Link: official site 

The film “Oriented”, directed by Jake Witzenfeld, goes to the root of the tension between personal sexual identity and loyalty to cultural, tribal or religious affiliation, by presenting gay love relationships that cross the war lines between Israel and Palestinians.  It’s a film that takes no prisoners, figuratively speaking.

The 79-minute film traces three men in particular.  Khafer Abu Seif, the son of a Palestinian “mafia” boss, lives with Jewish boyfriend, David Pearl, in Tel Aviv, which looks spectacular at night in a few scenes (as does Amman, the “gateway to the Arab world”). Fadi Daeem also has a Jewish love, but the most pointed story concerns the handsome, rather virile Naeem Jiyrles, who confronts his Palestinian family when he comes out to them at about age 25.

Naeem insists he is not the same person now he was as a boy, but is 100% happy with his identity living on his own.  His family keeps asking why being 90% happy isn’t good enough with the world his wealthy family (which seems to be sheltered from the settlement-taking and violence in many West Bank towns). He is asked bluntly, don’t you want children to carry on the family name, and he says, no one should have to answer a question like that. Naeem is criticized for his egotism and asked something like, can you change things for the good of the outside (e.g., your family).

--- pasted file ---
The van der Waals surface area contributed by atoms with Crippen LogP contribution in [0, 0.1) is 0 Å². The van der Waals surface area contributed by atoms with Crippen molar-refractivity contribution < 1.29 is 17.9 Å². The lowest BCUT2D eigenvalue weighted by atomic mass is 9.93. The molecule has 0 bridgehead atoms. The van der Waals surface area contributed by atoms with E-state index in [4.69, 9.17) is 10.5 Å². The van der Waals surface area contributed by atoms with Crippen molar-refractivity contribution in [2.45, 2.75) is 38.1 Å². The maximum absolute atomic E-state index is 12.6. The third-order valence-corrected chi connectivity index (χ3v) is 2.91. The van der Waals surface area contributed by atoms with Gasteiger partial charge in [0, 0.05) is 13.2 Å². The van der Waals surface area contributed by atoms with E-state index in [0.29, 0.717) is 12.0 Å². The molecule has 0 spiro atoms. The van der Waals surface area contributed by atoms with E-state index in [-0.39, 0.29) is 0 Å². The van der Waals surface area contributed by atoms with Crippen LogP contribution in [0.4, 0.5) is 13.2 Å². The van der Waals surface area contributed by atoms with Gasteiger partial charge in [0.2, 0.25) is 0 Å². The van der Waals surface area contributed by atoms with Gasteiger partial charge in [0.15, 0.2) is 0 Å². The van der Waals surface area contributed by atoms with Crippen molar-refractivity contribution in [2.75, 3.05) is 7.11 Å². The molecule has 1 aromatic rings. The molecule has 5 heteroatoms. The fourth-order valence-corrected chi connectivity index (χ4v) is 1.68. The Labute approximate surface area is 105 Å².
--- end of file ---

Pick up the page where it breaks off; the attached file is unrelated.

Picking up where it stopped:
Indeed, one is already responsible for one’s own family even without having one’s own children. In much of the world, belonging to your culture is much more important than individual choice, and marriage and family values are seen in a collective context, which gives marriage and religion a certain sense of meaning that becomes very addictive to a lot of people in authoritarian cultures. Being “better than others” as an individual is not seen as a virtue, but as a way of driving down one’s brethren (like the lesson of Joseph in Genesis).

IMG28799

The film progresses with a backdrop of war, and of kidnappings and murders of teens on both sides being covered in the news.  The Israeli draft is mentioned (Israel has accepted gays in the military since the early 1990s, much sooner than the US did with its “don’t ask don’t tell”).

There is a line about how Jewish gay people treat Palestinian gays, retorted with, “how will they take you in your own homeland”?

The three main characters form a non-violent resistance group called Qambuta, making viral videos.

The film is distributed by Quiver Digital (produced by Conch)l as part of an LGBT Middle Eastern Culture Equality Outreach”.

Films for comparison would include “A Sinner in Mecca” (2015, and “A Jihad for Love”) by Parvez Sharma, and “Out in the Dark” (2012) by Michael Mayer.

Wikipedia attribution link for Tel Aviv Pride in 2015 (US Embassy, CCSA 2.0.)   Second picture is mine (mosque in Washington DC).

(Posted: Monday, May 16, 2016, at 11 PM EDT)